A second COVID-19 vaccine is proving to be effective in preventing illness following the contraction of the virus.
Moderna Inc., a biotech company, said Nov. 15 that its experimental COVID-19 vaccine is 94.5% effective in preventing the disease, according to a review of its clinical trial. Moderna announced this less than a week after its competitors Pfizer Inc. and BioNTech said their vaccines were more than 90% effective, according to NPR.
Moderna said that it will apply to regulators in the United States in the near future and expects to have 20 million doses available for those in the U.S., according to BBC. As of August, Moderna says that it will charge between $32 to $37 per dose for its vaccine.
The effectiveness of Moderna’s vaccine was assessed using interim analyses of large clinical studies. The Moderna study consisted of 30,000 volunteers. Half of the participants received two doses of the vaccine 28 days apart, and the other half got two doses of a placebo, according to NPR. The results from the study indicate that the vaccine appears to create an immune response that protects people if exposed to the coronavirus.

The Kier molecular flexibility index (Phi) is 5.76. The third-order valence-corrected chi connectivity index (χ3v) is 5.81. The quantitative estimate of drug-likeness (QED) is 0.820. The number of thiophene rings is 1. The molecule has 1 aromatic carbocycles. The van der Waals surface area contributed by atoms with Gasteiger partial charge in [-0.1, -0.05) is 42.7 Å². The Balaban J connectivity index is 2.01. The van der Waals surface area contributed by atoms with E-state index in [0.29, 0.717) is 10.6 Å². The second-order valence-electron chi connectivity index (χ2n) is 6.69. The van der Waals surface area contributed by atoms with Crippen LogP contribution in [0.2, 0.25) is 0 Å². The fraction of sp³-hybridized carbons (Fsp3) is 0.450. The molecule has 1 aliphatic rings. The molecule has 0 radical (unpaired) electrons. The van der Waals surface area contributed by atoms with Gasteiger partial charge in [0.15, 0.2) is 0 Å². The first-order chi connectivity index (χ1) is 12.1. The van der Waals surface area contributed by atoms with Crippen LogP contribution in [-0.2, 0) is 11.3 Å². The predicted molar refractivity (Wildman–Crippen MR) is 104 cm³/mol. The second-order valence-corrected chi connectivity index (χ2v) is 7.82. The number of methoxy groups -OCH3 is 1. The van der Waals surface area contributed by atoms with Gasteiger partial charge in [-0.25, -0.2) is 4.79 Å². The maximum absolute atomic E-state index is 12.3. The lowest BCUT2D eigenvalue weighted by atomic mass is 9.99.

“This positive interim analysis from our Phase 3 study has given us the first clinical validation that our vaccine can prevent COVID-19 disease, including severe disease,” said Moderna CEO Stéphane Bancel to Fox News.
Both Moderna and Pfizer vaccines use the same approach to make their vaccines. The vaccines utilize the molecule mRNA. For the vaccine, researchers created mRNA that caused the production of coronavirus spike protein. This protein can trigger someone’s immune system to make antibodies that will attack the coronavirus to prevent it from causing infection.
The need for a vaccine is becoming increasingly important as COVID-19 cases in the U.S. reached over 11 million cases. Among those cases, 1 million were recorded in the last week, according to the Associated Press. More than 1.3 million people worldwide have died because of the pandemic.
Moderna’s president Stephen Hoge said that having similar results from two different companies is reassuring.
“That should give us all hope that actually a vaccine is going to be able to stop this pandemic and hopefully get us back to our lives,” Hoge told AP.